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Thomas Scott (Orangeman)

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Thomas Scott 1 January 1842 – 4 March 1870 was an Irish Protestant who emigrated to Canada in 1863 While working as a labourer on the "Dawson Road Project", he moved on to Winnipeg where he met John Christian Schultz and fell under the influence of the adherents to the Canadian Party His political involvement in the Red River Settlement from then on led to his capture at Fort Garry where he was held hostage with others On 4 March 1870 Scott was marched out of Fort Garry's east gate and was executed on the wall by the provisional government of the Red River Settlement led by Louis Riel

Scott's execution led to the Wolseley Expedition – a military force said to be sent to protect Canada from American annexation, but widely believed to confront Louis Riel and the Métis at the Red River Settlement, authorized by Sir John A Macdonald Thomas Scott's execution highlights a time of severe conflict between settlers and the Métis in Canadian history His execution led to Riel's exile, and to Riel's own execution for treason in 1885

Contents

  • 1 Life
  • 2 Role in the Red River Resistance
  • 3 Trial and execution
  • 4 Significance of his death
  • 5 Memorials and portrayals of Scott in Canada
  • 6 References
  • 7 Further reading

Life

Little is known of Thomas Scotts' early years He was born in the Clandeboye area of County Down, in what is today Northern Ireland in 1820 Raised as a Presbyterian, he became an active Orangeman Scott emigrated to Ontario in 1863 along with his step-brothers, Joseph Bath and Christian Aiello On his arrival at Red River, he worked as a labourer on the "Dawson road" project, connecting the Red River and Lake Superior He took part in a strike in 1869, for which he was fired and convicted of aggravated assault Scott then moved to Winnipeg, where he met John Christian Schultz and became a supporter of the Canadian Party Scott backed the annexation of the Red River Settlement to Canada, and the rest of his life revolved around this conflict Scott had persecuted many metis, or "Half Breeds" in Winnipeg, and his first town, Ottawa, with a mysterious man named Gnez Noel

Role in the Red River Resistance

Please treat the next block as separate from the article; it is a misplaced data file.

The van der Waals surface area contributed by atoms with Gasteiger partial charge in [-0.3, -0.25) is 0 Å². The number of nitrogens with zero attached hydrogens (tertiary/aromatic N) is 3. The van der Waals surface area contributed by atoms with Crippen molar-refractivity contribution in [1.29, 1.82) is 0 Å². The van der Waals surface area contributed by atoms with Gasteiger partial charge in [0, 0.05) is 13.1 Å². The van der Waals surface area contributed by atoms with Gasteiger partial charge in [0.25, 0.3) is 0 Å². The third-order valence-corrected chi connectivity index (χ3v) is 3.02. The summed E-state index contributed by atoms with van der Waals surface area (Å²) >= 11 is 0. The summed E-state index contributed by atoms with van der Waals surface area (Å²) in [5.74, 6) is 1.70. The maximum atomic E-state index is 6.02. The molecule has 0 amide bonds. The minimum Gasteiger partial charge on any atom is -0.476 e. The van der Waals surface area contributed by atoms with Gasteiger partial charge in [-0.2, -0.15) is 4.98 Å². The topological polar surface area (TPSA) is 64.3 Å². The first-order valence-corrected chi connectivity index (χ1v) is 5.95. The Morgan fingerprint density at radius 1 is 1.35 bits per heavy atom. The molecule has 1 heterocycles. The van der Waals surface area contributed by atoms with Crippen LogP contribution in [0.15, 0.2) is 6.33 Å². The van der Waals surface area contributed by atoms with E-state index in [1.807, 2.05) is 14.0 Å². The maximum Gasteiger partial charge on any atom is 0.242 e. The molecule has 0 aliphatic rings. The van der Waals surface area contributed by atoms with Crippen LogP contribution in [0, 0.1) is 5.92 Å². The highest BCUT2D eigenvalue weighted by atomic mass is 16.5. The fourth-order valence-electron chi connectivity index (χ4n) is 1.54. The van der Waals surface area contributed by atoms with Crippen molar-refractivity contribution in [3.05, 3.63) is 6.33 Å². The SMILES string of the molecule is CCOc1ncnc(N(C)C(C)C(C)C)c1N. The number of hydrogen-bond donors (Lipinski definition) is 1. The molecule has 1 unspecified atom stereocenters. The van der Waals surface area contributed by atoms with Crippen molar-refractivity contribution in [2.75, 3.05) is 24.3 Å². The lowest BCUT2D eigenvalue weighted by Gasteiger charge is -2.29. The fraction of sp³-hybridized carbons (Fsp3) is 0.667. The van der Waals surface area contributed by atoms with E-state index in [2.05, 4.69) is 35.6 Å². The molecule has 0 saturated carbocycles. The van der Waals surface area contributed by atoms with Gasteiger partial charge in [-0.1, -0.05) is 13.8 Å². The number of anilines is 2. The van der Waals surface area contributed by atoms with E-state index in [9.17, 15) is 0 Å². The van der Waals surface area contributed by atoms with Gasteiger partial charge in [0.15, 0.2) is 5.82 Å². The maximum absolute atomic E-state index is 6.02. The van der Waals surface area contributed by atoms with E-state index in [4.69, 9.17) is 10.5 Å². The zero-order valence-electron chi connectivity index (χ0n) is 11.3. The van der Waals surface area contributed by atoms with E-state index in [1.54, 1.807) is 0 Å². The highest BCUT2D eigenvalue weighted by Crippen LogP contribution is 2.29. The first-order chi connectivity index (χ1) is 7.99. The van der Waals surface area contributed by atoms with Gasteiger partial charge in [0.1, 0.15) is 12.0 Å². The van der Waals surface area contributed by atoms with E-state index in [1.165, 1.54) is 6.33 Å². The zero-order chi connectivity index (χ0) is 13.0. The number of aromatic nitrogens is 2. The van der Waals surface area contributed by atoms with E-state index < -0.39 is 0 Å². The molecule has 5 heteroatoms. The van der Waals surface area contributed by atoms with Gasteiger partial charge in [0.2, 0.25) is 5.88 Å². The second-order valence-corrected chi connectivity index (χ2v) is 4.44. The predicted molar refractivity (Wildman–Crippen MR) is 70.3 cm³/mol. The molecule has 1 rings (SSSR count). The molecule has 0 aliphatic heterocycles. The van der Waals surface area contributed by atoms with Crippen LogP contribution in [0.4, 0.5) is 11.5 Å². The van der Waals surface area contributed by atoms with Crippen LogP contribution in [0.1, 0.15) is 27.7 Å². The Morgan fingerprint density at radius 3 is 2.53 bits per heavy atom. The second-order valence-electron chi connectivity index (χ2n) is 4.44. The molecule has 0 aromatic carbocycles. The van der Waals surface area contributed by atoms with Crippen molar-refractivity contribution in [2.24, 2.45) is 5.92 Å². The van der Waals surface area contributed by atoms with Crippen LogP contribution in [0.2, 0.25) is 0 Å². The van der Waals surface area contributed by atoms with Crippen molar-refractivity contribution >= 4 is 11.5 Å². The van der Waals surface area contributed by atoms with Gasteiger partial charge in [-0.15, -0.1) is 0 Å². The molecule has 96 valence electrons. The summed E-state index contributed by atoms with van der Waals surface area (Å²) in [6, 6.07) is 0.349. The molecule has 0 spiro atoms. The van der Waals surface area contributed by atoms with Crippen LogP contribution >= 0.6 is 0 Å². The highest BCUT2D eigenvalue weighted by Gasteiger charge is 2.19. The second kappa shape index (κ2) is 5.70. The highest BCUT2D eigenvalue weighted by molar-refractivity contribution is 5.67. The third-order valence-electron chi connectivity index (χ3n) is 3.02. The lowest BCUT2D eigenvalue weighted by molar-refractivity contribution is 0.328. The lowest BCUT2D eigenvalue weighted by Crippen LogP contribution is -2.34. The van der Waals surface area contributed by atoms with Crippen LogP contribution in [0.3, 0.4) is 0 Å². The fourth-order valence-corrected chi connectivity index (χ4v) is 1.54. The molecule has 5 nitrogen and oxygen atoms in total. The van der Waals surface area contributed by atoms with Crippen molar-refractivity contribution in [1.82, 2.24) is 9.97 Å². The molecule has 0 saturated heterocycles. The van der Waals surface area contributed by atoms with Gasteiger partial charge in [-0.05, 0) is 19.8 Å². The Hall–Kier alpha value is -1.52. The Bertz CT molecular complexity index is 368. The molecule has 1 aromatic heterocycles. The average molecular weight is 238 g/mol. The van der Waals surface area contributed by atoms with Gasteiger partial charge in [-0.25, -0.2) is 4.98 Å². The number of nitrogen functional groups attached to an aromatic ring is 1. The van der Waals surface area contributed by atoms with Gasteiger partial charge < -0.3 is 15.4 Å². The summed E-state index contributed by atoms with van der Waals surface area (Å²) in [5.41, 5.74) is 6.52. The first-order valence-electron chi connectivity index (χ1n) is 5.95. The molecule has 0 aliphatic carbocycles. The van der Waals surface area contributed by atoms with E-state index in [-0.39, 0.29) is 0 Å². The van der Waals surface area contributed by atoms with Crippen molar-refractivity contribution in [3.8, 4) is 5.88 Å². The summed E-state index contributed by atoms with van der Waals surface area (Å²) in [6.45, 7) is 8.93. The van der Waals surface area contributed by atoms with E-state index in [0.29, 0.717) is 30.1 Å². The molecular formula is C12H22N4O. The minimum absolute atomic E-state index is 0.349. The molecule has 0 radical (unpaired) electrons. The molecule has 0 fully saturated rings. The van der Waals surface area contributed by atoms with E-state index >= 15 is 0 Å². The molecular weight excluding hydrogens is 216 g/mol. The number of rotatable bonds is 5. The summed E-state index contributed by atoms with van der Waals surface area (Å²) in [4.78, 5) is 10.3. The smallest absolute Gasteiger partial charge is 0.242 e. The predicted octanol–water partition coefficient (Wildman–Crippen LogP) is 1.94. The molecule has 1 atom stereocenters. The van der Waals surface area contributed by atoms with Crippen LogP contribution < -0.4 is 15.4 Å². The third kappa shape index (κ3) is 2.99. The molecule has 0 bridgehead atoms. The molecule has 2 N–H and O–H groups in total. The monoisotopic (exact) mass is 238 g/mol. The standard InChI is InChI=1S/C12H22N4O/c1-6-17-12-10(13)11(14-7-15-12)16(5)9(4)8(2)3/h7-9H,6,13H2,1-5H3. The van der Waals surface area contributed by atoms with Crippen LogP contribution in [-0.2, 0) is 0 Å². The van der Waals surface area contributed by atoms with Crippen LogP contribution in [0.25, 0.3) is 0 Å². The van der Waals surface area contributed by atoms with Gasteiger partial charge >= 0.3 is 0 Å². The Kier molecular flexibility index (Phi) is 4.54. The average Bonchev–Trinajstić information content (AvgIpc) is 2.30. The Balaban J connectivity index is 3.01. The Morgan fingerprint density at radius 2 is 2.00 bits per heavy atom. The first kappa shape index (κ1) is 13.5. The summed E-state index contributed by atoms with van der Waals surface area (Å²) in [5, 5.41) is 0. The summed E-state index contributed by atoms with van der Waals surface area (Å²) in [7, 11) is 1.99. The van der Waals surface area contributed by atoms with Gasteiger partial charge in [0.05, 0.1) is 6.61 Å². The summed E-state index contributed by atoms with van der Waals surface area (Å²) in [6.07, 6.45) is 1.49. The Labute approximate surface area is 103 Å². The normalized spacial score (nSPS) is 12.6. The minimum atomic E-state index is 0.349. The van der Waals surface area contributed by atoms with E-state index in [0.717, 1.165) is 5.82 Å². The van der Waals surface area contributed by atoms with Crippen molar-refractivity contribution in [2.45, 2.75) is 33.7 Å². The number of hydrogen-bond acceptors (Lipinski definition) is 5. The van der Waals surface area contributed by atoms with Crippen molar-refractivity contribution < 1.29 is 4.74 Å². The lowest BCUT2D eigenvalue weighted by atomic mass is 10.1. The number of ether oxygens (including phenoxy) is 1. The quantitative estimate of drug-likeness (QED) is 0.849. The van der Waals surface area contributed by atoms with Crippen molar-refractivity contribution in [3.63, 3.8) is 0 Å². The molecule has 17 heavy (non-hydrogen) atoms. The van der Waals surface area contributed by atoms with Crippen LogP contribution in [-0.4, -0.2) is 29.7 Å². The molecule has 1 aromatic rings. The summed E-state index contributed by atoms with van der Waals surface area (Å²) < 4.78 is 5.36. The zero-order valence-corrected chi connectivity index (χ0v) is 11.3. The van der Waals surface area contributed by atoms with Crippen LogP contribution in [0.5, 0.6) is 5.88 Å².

Scott was employed by the Canadian government as a surveyor during the Red River Rebellion He was first arrested and imprisoned in December 1869 at Upper Fort Garry by Louis Riel and his men while trying to attack the fort along with 34 other volunteers Thomas Scott had briefly escaped Upper Fort Garry in January with John Christian Schultz and Charles Mair In February 1870, Scott, alongside several volunteers amassed a rescue party outside John Christian Schultz's house in Kildonan that sought to free any remaining prisoners at Fort Garry Summarily, the Métis released the prisoners and the rescue party was dispersed Scott and several volunteers marched to Portage, but passed too close to Fort Garry, where Scott was captured and imprisoned by Riel's garrison once again Charles Mair and John Christian Schultz travelled through America and later reached Ontario to urge the government for an extensive military expedition to the Red River Settlement The joint-military operation of the Wolseley Expedition dispatched the Ontario 1st and 60th rifles alongside British troops in May 1870 It has been reported that Thomas Scott suffered severe diarrhea during his second incarceration, which was said to have had a negative effect on both Scott and his captors During his captivity, Scott was an extraordinarily difficult, opinionated, and verbally abusive individualist who refused to acknowledge his captors' legal authority There is some evidence that Thomas had an altercation with a group of guards that had brought him out and injured him so severely that Louis Riel had him locked into another cell with a stronger lock, partly for his own safety It has also been documented that Scott's fellow prisoners had asked that he be removed due to his obnoxious behaviour while in captivity He was eventually executed for committing insubordination following a trial